By Amanda Spears
It was a shock to movie fans around the world when Chadwick Boseman passed away earlier in the year after a long fight with colon cancer at the age of 43. With his performances in “Da 5 Bloods” and the upcoming “Ma Rainey’s Black Bottom,” this should have been his coming out party as far as award races come. But now, it will be his first and only opportunity. If earning an Oscar nomination is difficult for the living, it’s even harder to do once you’ve passed away. Only eight performers in the Academy’s 92-year history have been able to earn a posthumous nomination and only two were able to win. Will Boseman be next?
Jeanne Eagels was the first and currently only woman to be nominated after passing away for Best Actress for her performance as a jealous woman who murdered her lover and stands trial in the film “The Letter” at the 1929/1930 Oscars. Although at the 2nd Academy Awards, nominees were not announced, the Academy retroactively awarded her with the nomination. Eagels sadly passed away in October of 1929 due to complications of alcohol and substance abuse problems which were at the time covered up by the Hollywood studio system.
James Dean, sadly joined this list after a car accident took his life at the age of 24. Dean has the distinction of receiving two posthumous nominations for Best Actor. “East of Eden,” was Dean’s first lead role and Best Actor nomination in 1955. The second nomination came for “Giant” which he co-starred with Elizabeth Taylor in 1956. Dean has the distinction of being the only performer to earn two posthumous nominations.
Spencer Tracy a past two-time winner for “Captain Courageous” (1937) and “Boys Town” (1938) received his ninth and final Best Actor nomination for the comedy “Guess Who’s Coming to Dinner” in 1967. Tracy sadly did not live to see the film in theaters as he died 17 days after completing the film of a heart attack.
Peter Finch won Best Actor for his performance as aging news anchor Howard Beale in “Network” in 1976. Finch, passed away from a heart attack while promoting the film at the age of 60. He is the first performer to win an Oscar posthumously for a film that received a Best Picture nomination.
Ralph Richardson received what was considered a career Best Supporting Actor nomination after passing away from a series of strokes at the age of 80 for “Greystroke: The Legend of Tarzan, Lord of the Apes” in 1984. Richardson was considered one of the greatest theater actors of his generation (think today’s Mark Rylance). He has the distinction of not only being the first actor of his generation to be knighted by the Queen and the first to be nominated posthumously for Best Supporting Actor.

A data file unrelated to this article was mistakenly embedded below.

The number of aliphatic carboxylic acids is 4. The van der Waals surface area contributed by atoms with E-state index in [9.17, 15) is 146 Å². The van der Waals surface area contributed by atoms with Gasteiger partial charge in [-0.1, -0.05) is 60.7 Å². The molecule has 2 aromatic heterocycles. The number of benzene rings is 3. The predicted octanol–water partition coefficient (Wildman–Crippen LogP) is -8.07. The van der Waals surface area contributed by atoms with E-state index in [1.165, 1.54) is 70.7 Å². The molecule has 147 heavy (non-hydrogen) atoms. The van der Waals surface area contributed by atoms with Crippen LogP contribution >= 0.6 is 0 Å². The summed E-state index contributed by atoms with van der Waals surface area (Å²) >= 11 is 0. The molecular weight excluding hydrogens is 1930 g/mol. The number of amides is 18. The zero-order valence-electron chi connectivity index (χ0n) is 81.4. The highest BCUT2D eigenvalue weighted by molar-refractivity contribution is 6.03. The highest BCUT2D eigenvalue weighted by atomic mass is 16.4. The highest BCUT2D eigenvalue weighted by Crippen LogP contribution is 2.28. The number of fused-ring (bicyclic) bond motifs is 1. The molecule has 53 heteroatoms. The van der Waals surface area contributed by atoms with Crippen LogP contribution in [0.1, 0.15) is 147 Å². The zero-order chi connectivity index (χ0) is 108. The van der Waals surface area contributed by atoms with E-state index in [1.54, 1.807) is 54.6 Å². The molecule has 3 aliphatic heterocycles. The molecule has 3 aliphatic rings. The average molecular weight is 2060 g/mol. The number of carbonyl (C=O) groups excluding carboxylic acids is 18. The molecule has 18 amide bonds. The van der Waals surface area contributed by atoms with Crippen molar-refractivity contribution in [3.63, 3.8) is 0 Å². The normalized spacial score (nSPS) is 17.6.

Massimo Troisi earned two nominations, Best Actor and Best Adapted Screenplay for “Il Postino” in 1995. Sadly, Troisi delayed necessary heart surgery in order to finish the film leading to his untimely death of a heart attack at the age of 41. Troisi made history as the first to receive multiple Oscar nominations in a single year posthumously. He currently is the only performer to receive a nomination after passing away for a performance in a foreign language and he’s the second on the list after Tracy, whose film also received a Best Picture nomination.
Heath Ledger made history as the first to win Best Supporting Actor posthumously for his iconic performance as the Joker in “The Dark Knight” in 2008. Ledger is the only actor currently to have been nominated for and win an Academy Award for appearing in a “Batman” film. Ledger, sadly passed away at age 28 due to drug complications.
Now, Boseman will try and do what so few have accomplished by being nominated for an Oscar posthumously. He’ll have the power and large pocketbook of Netflix as the streaming service will campaign Boseman in Supporting for “Da 5 Bloods” and Lead for ”Ma Rainey’s Black Bottom.” Should Boseman receive two nominations, he would be the first actor to do so after his death and as well as the first American actor to do so. If Boseman receives just a single posthumous nomination he will be the first Black actor to do so posthumously and only the second after August Wilson received a posthumous nomination for Best Adapted Screenplay for “Fences” (2016).
Finch and Ledger have one thing in common that could potentially trip up Boseman. Both Finch and Ledger were past Oscar nominees. Boseman will be in competition for the first time and that could sadly be the difference between being a nominee and winner. Helping Boseman will be his legion of fans and the overall goodwill for this actor we all lost way too soon. “Da 5 Bloods” is currently streaming on Netflix and “Ma Rainey’s Black Bottom” will be playing in limited release tomorrow, November 25th, with a launch on Netflix on December 18th. Do you think Chadwick Boseman will be nominated for an Oscar? If so, which category do you think he’ll be nominated in? Do you have him winning in your predictions? Check out our current Oscar predictions here. Let us know your thoughts in the comments section below or on our Twitter account.
You can follow Amanda and hear more of her thoughts on the Oscars and Film on Twitter at @msamandaspears